SPECIAL REPORT: Egbin Power Plant: Bringing Energy and Greenery to Life in Africa’s Largest Economy

SPECIAL REPORT: Egbin Power Plant: Bringing Energy and Greenery to Life in Africa’s Largest Economy

One of the main challenges in Nigeria is a stable electricity generation and distribution. This has led to alternative generation and usage by the people and businesses. A recent report indicates that Nigeria is one of the countries in Africa where a total of $120 billion is needed in the next 5 decades to close electricity gap.

Though, Nigeria has 30 power plants with an installed capacity to generate more than 13,000 MW, transmitting and distributing this in the last few years by the electricity transmission and distribution companies remains a herculean task. According to a number of sources, perused by our analyst, the Transmission Company of Nigeria can only transmit 7,000MW, while the distribution companies have the capacity to handle 3,000MW, distributing to the residential and industrial places across the country.

As narratives and alternative narratives continue trailing issues in the Africa’s largest economy, we learnt that the public are not relent in seeking information and knowledge of the reasons to have ability to generate that amount of electricity and still not have electricity for residential and industrial consumption.

In our experience, we found that a significant number of members of the public developed interest in energy generation and distribution between 2015 and 2020. We discovered that the interest in energy generation connected with the 30 power plants’ capacity to generate more than 13,000MW by 27.3%. While this seems good, analysis shows that one percent of interest in the plants’ energy generation capacity reduced interest in energy distribution by 28.8%. This reaffirms the earlier position that people are losing interest in the TCN and DISCOs.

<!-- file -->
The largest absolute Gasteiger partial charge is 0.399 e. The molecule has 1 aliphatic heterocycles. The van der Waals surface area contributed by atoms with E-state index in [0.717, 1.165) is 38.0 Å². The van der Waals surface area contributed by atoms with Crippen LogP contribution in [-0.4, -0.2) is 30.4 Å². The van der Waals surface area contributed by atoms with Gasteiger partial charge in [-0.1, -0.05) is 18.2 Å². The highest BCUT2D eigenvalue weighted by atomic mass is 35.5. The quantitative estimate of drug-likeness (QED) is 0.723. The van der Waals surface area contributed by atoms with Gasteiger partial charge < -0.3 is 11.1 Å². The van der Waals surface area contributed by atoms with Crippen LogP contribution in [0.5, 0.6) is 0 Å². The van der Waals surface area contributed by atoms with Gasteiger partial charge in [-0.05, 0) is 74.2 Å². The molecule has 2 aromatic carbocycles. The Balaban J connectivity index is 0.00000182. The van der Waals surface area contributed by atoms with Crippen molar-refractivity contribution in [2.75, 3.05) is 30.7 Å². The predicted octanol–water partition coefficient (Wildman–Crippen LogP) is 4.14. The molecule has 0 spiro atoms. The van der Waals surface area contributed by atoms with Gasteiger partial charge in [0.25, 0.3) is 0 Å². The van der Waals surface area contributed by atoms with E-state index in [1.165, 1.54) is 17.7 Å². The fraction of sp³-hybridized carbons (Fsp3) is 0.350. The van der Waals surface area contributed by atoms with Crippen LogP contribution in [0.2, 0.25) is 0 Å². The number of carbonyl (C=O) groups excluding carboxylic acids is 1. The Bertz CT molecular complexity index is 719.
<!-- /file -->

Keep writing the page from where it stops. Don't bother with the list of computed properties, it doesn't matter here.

Exhibit 1: Power Plants and Their Generation Capacity

Source: NERC, 2020

Bringing Energy to Life

Despite varied macroeconomic and communal challenges facing businesses in Nigeria, especially those with the interest in the power industry, Egbin Power Plant, a subsidiary of Sahara Group, is one of the companies contributing to sustainable energy generation. This plant came into existence more than 30 years ago. It is situated on 600 hectares of land at Ijede, a suburb of Lagos city.

Since 1985, a significant amount of money has been spent on infrastructure and over 350 employees. In 2018, Sahara Energy invests $200m in Egbin Power Plant to generate 1,100MW. During the year, the management of the plant promised generation of 5,000MW in 5 years.  It contributes 13% of the total electricity generated to the national grid, making it the heartbeat of Power and the largest provider of electricity to Africa’s largest economy. Indeed, the plant is fulfilling its strategic principle of bringing energy to life in spite of challenges. It believes in “powering prosperity” through top quality power generation, leveraging cutting edge technologies.  According to the data released by the Nigerian Electricity Regulatory Commission (NERC) for the Q1 2020, the plant generated 14.82%, the highest.

Exhibit 2: Share (%) of Generation Output by Plants in Q1 2020

Source: NERC, 2020

Bringing Greenery to Life